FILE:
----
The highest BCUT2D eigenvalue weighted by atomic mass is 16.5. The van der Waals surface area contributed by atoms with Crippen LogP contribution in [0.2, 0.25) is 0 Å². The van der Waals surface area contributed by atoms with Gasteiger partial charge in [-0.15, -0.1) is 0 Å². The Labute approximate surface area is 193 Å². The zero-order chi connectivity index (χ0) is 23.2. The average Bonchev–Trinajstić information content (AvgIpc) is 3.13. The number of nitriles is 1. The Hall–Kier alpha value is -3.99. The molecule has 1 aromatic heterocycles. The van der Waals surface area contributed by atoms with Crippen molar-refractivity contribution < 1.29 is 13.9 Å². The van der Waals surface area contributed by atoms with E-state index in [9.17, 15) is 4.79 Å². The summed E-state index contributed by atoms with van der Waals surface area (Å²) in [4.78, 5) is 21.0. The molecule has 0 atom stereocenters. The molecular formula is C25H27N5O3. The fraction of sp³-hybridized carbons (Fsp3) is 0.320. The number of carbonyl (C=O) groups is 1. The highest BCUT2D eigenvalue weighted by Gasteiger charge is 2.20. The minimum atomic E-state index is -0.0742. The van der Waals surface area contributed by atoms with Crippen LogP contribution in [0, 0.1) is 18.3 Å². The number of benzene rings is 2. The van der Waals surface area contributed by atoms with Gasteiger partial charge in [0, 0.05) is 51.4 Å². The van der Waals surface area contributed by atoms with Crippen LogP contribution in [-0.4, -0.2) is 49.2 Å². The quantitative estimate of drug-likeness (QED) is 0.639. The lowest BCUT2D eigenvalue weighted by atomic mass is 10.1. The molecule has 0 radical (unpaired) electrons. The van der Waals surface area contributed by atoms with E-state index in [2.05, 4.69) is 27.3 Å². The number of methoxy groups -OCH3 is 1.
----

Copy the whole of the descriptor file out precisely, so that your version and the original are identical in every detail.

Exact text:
The highest BCUT2D eigenvalue weighted by atomic mass is 16.5. The van der Waals surface area contributed by atoms with Crippen LogP contribution in [0.2, 0.25) is 0 Å². The van der Waals surface area contributed by atoms with Gasteiger partial charge in [-0.15, -0.1) is 0 Å². The Labute approximate surface area is 193 Å². The zero-order chi connectivity index (χ0) is 23.2. The average Bonchev–Trinajstić information content (AvgIpc) is 3.13. The number of nitriles is 1. The Hall–Kier alpha value is -3.99. The molecule has 1 aromatic heterocycles. The van der Waals surface area contributed by atoms with Crippen molar-refractivity contribution < 1.29 is 13.9 Å². The van der Waals surface area contributed by atoms with E-state index in [9.17, 15) is 4.79 Å². The summed E-state index contributed by atoms with van der Waals surface area (Å²) in [4.78, 5) is 21.0. The molecule has 0 atom stereocenters. The molecular formula is C25H27N5O3. The fraction of sp³-hybridized carbons (Fsp3) is 0.320. The number of carbonyl (C=O) groups is 1. The highest BCUT2D eigenvalue weighted by Gasteiger charge is 2.20. The minimum atomic E-state index is -0.0742. The van der Waals surface area contributed by atoms with Crippen LogP contribution in [0, 0.1) is 18.3 Å². The number of benzene rings is 2. The van der Waals surface area contributed by atoms with Gasteiger partial charge in [0, 0.05) is 51.4 Å². The van der Waals surface area contributed by atoms with Crippen LogP contribution in [-0.4, -0.2) is 49.2 Å². The quantitative estimate of drug-likeness (QED) is 0.639. The lowest BCUT2D eigenvalue weighted by atomic mass is 10.1. The molecule has 0 radical (unpaired) electrons. The van der Waals surface area contributed by atoms with E-state index in [2.05, 4.69) is 27.3 Å². The number of methoxy groups -OCH3 is 1.